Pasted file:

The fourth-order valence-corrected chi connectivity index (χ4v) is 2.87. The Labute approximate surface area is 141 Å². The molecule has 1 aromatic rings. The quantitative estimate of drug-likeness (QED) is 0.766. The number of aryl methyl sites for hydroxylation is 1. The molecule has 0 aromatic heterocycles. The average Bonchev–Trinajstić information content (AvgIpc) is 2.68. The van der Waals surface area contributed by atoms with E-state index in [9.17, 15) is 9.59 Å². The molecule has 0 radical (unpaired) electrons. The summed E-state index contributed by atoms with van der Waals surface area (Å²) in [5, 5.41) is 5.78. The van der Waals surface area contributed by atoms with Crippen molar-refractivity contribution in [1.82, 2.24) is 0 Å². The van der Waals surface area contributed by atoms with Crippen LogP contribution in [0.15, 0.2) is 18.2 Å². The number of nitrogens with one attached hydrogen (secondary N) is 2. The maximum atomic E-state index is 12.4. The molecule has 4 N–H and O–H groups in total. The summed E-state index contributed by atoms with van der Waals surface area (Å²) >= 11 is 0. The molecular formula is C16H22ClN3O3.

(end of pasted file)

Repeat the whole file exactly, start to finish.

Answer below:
The fourth-order valence-corrected chi connectivity index (χ4v) is 2.87. The Labute approximate surface area is 141 Å². The molecule has 1 aromatic rings. The quantitative estimate of drug-likeness (QED) is 0.766. The number of aryl methyl sites for hydroxylation is 1. The molecule has 0 aromatic heterocycles. The average Bonchev–Trinajstić information content (AvgIpc) is 2.68. The van der Waals surface area contributed by atoms with E-state index in [9.17, 15) is 9.59 Å². The molecule has 0 radical (unpaired) electrons. The summed E-state index contributed by atoms with van der Waals surface area (Å²) in [5, 5.41) is 5.78. The van der Waals surface area contributed by atoms with Crippen molar-refractivity contribution in [1.82, 2.24) is 0 Å². The van der Waals surface area contributed by atoms with Crippen LogP contribution in [0.15, 0.2) is 18.2 Å². The number of nitrogens with one attached hydrogen (secondary N) is 2. The maximum atomic E-state index is 12.4. The molecule has 4 N–H and O–H groups in total. The summed E-state index contributed by atoms with van der Waals surface area (Å²) >= 11 is 0. The molecular formula is C16H22ClN3O3.